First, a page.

Taking the advancing of accelerator technologies, a variety of ions (all stable elements and some radioactive elements) in a wide energy range from eV to GeV can be produced and injected into targets. Using the chemical effect of injected ions, “ion implantation" has been well established to dope semiconductors and integrated into the standard microelectronics production line in Si-chip technology. Ion irradiation refers to using other effects rather than the doping effect in materials and has been used for defect (or lifetime) engineering in microelectronics. Moreover, ion beams are also instrument for the analysis of solid state surfaces to get the information about the composition and impurity lattice location. In this talk, I will give some examples for the application of ion beams in information technologies. The following topics will be included: (1) Doping semiconductors well above the solid solidity limits: by doing so the semiconductors can be ferromagnetic or superconducting [1-5]. (2) Defect engineering in SiC: defects can carry magnetic moments giving possibilities for ferromagnetic coupling in SiC as well as for manipulating single defect center for quantum technology [6, 7]. (3) Defect engineering in oxides: it can introduce uniaxial strain and change the properties rather than by choosing different growth substrates [8, 9]. It is worthy to note that ion beam technology has been well developed for applications at wafer (450 mm) scale. Once the proof-of-concept is done, these applications mentioned above can be easily transferred to industries.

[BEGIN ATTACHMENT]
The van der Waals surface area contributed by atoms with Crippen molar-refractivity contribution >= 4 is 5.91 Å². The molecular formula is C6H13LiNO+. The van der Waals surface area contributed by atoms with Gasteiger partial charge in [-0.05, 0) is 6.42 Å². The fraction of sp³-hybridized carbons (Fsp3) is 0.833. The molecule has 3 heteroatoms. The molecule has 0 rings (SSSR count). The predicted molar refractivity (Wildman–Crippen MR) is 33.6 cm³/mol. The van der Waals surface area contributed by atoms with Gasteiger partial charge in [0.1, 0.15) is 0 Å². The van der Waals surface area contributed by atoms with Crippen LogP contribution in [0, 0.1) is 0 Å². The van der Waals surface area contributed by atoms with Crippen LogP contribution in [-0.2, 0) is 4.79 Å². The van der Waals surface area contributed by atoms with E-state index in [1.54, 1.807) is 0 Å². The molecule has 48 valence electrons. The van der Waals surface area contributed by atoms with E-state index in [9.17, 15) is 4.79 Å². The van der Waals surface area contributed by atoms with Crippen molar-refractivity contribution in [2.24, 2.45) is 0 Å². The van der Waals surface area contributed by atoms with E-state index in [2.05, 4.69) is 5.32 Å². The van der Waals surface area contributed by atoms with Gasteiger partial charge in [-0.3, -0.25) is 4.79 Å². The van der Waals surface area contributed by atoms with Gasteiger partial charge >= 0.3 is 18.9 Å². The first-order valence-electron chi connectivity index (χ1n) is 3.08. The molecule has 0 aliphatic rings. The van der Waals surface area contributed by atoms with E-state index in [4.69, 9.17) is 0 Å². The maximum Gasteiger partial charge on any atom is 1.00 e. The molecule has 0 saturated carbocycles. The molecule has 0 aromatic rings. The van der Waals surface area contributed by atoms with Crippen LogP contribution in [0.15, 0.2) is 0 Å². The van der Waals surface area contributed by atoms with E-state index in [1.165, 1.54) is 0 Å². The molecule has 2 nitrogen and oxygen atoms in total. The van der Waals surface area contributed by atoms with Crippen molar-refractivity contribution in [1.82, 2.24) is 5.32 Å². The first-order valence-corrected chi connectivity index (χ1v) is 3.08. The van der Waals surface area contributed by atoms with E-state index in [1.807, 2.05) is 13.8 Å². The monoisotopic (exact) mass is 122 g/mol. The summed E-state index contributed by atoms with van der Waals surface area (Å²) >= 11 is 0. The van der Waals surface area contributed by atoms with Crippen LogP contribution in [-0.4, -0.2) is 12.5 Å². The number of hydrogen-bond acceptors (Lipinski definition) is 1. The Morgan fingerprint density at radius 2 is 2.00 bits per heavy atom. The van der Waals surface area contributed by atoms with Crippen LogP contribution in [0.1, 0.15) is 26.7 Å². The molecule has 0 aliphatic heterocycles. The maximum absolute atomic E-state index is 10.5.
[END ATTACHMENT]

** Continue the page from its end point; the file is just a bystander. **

[1] M. Khalid, et al., Phys. Rev. B 89, 121301(R) (2014).
[2] S. Zhou, J. Phys. D: Appl. Phys. 48, 263001(2015).
[3] Y. Yuan, et al., Phys. Rev. Materials 1, 054401 (2017).
[4] M. Wang, et al., Phys. Rev. Applied. 11, 054039 (2019).
[5] S. Prucnal, et al., Phys. Rev. Materials 3, 054802 (2019).
[6] S. Zhou, X. Chen, J. Phys. D: Appl. Phys. 52, 393001 (2019).
[7] C. Kasper, et al., arXiv:1908.06829v1 (2019).
[8] P. Pandey, et al., APL Materials 6, 066109 (2018).
[9] C. Wang, et al., Topological Hall effect in single thick SrRuO3 layers induced by defect engineering, submitted (2019).

  • Lecture (others)
    Invited seminar at Institute of Semiconductors, CAS, 14.11.2019, Beijing, China
  • Lecture (others)
    Invited seminar at Tsinghua University, 15.11.2019, Beijing, China

Permalink: https://www.hzdr.de/publications/Publ-30233
Publ.-Id: 30233